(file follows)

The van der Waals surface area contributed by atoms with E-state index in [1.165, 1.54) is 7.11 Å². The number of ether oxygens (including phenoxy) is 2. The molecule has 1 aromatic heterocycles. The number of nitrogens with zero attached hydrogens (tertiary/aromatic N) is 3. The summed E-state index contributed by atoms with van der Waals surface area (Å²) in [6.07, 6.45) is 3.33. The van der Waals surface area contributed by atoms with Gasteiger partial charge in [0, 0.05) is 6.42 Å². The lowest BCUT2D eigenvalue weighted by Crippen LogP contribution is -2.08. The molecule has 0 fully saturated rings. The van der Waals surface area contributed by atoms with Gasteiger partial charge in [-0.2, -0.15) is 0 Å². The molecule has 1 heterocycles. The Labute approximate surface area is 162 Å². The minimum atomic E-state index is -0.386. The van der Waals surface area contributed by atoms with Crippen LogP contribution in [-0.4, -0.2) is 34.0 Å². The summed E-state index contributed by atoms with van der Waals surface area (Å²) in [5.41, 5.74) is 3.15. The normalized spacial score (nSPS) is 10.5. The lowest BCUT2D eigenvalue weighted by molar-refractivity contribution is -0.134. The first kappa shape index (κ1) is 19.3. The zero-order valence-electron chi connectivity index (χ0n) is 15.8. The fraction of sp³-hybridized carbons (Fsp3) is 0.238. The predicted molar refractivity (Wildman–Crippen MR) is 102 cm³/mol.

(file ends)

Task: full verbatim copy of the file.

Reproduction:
The van der Waals surface area contributed by atoms with E-state index in [1.165, 1.54) is 7.11 Å². The number of ether oxygens (including phenoxy) is 2. The molecule has 1 aromatic heterocycles. The number of nitrogens with zero attached hydrogens (tertiary/aromatic N) is 3. The summed E-state index contributed by atoms with van der Waals surface area (Å²) in [6.07, 6.45) is 3.33. The van der Waals surface area contributed by atoms with Gasteiger partial charge in [0, 0.05) is 6.42 Å². The lowest BCUT2D eigenvalue weighted by Crippen LogP contribution is -2.08. The molecule has 0 fully saturated rings. The van der Waals surface area contributed by atoms with Gasteiger partial charge in [-0.2, -0.15) is 0 Å². The molecule has 1 heterocycles. The Labute approximate surface area is 162 Å². The minimum atomic E-state index is -0.386. The van der Waals surface area contributed by atoms with Crippen LogP contribution in [-0.4, -0.2) is 34.0 Å². The summed E-state index contributed by atoms with van der Waals surface area (Å²) in [5.41, 5.74) is 3.15. The normalized spacial score (nSPS) is 10.5. The lowest BCUT2D eigenvalue weighted by molar-refractivity contribution is -0.134. The first kappa shape index (κ1) is 19.3. The zero-order valence-electron chi connectivity index (χ0n) is 15.8. The fraction of sp³-hybridized carbons (Fsp3) is 0.238. The predicted molar refractivity (Wildman–Crippen MR) is 102 cm³/mol.